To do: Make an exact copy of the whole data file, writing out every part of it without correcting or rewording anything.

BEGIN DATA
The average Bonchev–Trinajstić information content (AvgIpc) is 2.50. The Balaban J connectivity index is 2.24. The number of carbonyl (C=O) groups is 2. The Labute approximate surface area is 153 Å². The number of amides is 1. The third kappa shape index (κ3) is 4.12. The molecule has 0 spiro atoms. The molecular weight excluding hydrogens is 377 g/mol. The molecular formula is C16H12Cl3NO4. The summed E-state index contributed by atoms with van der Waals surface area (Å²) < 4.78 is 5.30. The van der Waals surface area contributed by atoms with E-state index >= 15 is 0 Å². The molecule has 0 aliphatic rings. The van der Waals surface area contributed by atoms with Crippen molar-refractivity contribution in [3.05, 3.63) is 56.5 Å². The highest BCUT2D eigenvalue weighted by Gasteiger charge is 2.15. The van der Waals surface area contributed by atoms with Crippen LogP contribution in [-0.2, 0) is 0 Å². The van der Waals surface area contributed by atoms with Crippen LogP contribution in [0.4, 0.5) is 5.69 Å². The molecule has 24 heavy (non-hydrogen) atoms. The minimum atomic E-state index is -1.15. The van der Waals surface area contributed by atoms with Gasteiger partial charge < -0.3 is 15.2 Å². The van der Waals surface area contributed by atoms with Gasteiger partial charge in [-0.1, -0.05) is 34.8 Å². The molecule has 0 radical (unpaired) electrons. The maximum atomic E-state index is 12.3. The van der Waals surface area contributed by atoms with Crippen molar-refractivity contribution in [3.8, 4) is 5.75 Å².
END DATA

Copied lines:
The average Bonchev–Trinajstić information content (AvgIpc) is 2.50. The Balaban J connectivity index is 2.24. The number of carbonyl (C=O) groups is 2. The Labute approximate surface area is 153 Å². The number of amides is 1. The third kappa shape index (κ3) is 4.12. The molecule has 0 spiro atoms. The molecular weight excluding hydrogens is 377 g/mol. The molecular formula is C16H12Cl3NO4. The summed E-state index contributed by atoms with van der Waals surface area (Å²) < 4.78 is 5.30. The van der Waals surface area contributed by atoms with E-state index >= 15 is 0 Å². The molecule has 0 aliphatic rings. The van der Waals surface area contributed by atoms with Crippen molar-refractivity contribution in [3.05, 3.63) is 56.5 Å². The highest BCUT2D eigenvalue weighted by Gasteiger charge is 2.15. The van der Waals surface area contributed by atoms with Crippen LogP contribution in [-0.2, 0) is 0 Å². The van der Waals surface area contributed by atoms with Crippen LogP contribution in [0.4, 0.5) is 5.69 Å². The molecule has 24 heavy (non-hydrogen) atoms. The minimum atomic E-state index is -1.15. The van der Waals surface area contributed by atoms with Gasteiger partial charge < -0.3 is 15.2 Å². The van der Waals surface area contributed by atoms with Gasteiger partial charge in [-0.1, -0.05) is 34.8 Å². The molecule has 0 radical (unpaired) electrons. The maximum atomic E-state index is 12.3. The van der Waals surface area contributed by atoms with Crippen molar-refractivity contribution in [3.8, 4) is 5.75 Å².